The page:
NEW YORK (Reuters) - Investment industry icon Jim Rogers, who helped launch one of the world's best performing hedge funds, said on Tuesday that he is betting against U.S. home builders and expects the sector will suffer more losses.
"I am short home builders and Fannie Mae FNM.N," Rogers, who co-founded the Quantum Fund with hedge fund industry legend George Soros, said at the Reuters Hedge Funds and Private Equity Summit on Tuesday.
"They will go down a lot more. You just don't clean out a speculative bubble in six months," added Rogers, who now invests only his own money. Rogers' calls, particularly his views on commodities, still resonate with other investors. He said he was short American Home Mortgage Investment Corp AHM.N and other mortgage companies as well.
The U.S. housing sector has taken a hit in recent months as home builders are reporting slumping orders and the number of U.S. borrowers falling behind on making payments on riskier types of mortgages is rising.
As a group, home builders have lost about 18 percent of their value this year, according to the Dow Jones U.S. Home Construction Index .DJUSHB, an industry benchmark.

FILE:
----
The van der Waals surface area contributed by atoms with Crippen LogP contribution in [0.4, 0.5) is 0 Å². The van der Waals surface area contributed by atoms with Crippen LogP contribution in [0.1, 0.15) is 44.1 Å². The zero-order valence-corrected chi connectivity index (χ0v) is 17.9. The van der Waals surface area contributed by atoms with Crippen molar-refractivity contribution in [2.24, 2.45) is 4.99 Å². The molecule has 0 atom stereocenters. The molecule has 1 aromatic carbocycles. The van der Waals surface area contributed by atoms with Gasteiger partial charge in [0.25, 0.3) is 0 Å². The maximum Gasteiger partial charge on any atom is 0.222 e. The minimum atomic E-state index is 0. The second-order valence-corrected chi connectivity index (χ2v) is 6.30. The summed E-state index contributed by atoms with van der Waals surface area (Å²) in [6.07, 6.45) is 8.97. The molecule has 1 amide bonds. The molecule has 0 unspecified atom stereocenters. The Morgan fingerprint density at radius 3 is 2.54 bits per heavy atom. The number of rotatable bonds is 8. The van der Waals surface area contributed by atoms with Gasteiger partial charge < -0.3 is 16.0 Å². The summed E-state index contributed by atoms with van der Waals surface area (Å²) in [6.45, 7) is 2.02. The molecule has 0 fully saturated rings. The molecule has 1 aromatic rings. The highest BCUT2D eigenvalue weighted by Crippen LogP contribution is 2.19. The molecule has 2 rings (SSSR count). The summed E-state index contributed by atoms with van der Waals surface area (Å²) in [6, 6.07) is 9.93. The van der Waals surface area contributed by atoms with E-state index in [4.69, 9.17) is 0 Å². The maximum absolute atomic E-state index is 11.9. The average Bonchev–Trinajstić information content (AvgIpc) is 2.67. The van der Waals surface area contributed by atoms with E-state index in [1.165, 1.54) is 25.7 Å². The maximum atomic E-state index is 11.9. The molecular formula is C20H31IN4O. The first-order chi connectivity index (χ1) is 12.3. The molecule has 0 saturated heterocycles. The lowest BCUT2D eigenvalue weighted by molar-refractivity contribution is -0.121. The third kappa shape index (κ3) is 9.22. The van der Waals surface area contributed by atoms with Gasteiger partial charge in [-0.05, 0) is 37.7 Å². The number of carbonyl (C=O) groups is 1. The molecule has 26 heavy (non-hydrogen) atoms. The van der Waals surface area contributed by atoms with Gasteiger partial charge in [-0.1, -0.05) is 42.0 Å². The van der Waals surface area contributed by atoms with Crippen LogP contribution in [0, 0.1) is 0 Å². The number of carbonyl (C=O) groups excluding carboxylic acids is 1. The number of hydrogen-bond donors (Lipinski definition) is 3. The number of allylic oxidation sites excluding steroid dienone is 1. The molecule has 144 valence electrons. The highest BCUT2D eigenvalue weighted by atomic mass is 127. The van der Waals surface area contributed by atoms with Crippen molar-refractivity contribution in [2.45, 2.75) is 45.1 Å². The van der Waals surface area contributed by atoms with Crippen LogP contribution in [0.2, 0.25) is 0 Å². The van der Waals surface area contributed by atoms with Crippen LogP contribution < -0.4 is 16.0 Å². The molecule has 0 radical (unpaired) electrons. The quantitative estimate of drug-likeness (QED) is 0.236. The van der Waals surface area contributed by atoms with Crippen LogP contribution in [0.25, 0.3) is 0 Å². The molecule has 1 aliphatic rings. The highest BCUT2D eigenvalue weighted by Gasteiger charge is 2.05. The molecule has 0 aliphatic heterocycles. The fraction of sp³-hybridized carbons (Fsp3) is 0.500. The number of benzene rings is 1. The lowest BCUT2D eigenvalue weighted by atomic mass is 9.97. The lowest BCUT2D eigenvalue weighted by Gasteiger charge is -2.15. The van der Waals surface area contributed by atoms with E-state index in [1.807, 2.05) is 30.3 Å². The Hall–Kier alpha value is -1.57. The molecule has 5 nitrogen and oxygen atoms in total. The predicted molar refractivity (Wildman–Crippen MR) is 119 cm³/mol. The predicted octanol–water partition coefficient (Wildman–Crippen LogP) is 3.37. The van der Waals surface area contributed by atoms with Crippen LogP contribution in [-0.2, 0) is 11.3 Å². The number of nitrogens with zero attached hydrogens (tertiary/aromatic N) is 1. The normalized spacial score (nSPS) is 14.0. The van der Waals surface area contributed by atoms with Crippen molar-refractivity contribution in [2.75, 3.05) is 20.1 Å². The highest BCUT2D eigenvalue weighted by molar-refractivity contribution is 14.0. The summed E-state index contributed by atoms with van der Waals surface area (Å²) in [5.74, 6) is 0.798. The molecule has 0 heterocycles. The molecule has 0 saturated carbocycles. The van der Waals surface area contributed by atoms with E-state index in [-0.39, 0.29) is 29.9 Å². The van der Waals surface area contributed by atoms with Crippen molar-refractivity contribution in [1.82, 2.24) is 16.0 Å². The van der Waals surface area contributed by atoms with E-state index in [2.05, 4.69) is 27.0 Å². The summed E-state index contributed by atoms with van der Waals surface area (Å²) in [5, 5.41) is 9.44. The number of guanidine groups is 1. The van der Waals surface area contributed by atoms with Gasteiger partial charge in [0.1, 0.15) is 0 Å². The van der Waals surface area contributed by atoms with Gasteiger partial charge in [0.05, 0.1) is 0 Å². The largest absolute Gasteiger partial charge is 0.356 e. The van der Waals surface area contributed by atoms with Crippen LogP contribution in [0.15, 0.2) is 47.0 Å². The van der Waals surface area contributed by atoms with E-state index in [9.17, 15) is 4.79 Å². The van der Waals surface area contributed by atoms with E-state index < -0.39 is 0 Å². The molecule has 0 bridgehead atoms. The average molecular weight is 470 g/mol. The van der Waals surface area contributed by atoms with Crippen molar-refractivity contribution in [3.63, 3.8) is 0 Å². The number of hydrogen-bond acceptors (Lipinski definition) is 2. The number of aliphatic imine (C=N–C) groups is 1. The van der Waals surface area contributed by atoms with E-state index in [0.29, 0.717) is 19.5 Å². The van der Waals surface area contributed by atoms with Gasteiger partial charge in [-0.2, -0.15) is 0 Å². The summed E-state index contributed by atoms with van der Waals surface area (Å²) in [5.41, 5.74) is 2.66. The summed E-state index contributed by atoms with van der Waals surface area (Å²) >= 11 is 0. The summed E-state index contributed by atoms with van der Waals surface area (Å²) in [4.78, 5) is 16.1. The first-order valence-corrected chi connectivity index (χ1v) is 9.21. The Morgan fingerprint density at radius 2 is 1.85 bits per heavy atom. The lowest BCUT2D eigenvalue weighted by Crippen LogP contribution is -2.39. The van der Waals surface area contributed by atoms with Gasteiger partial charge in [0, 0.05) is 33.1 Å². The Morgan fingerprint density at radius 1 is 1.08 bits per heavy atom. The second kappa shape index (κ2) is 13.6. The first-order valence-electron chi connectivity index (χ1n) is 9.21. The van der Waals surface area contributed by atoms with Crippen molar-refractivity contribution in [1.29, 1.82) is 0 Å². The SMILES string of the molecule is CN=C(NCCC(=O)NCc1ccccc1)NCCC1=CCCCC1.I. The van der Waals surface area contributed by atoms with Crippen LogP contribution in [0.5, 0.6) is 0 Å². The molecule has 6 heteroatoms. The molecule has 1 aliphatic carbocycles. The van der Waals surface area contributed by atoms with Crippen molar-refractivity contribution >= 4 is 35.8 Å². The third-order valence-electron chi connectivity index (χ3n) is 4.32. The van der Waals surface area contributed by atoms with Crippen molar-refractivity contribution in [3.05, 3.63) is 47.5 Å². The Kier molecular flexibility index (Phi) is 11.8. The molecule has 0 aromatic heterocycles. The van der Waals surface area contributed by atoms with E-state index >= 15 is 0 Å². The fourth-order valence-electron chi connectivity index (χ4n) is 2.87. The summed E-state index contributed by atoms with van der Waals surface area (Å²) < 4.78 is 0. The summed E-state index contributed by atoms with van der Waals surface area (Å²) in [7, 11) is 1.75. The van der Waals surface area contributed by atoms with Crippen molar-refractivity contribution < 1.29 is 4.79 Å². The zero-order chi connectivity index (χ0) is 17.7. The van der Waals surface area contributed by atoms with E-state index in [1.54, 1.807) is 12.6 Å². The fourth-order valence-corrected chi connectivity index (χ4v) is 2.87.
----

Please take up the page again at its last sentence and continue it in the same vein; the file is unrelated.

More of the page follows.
Rogers said the call was not difficult to make considering the obvious risk at a time lenders were becoming far more lenient than ever before.
"Never in American history has there been a time where you could get a mortgage for no money down," Rogers said.
However some other investors, most notably Legg Mason's Bill Miller, considered the best U.S. stock picker for having beaten the Standard & Poor's 500 index 15 years in a row, said in December he expected home builders to show new promise in 2007.
Mutual funds won't release data on the investments they made in the first quarter until later this spring.
Rogers said he is also betting against some of the big investment banks which have been making headlines with multimillion dollar pay packages for top executives.
"That is one of areas where there are excesses," Rogers said, noting "Even though hedge funds and mutual funds aren't doing so well, people are making gigantic amounts of money."
Last year five hedge fund managers, including Centaurus' John Arnold who topped the list of star earners, took home at least $1 billion (510 million pounds). Goldman Sachs (GS.N) chief executive officer Lloyd Blankfein earned $54.7 million in 2006.
Even though hedge funds are pulling in money from investors like pension funds at a record pace, Rogers said the $2 trillion industry is poised for a setback.
"There will be many disasters coming both from incompetence and dishonesty," Rogers said adding "Right now the best way to make money is in the private equity and hedge fund industries and some people will be wiped out. It is all going to come to a bad end," he forecast.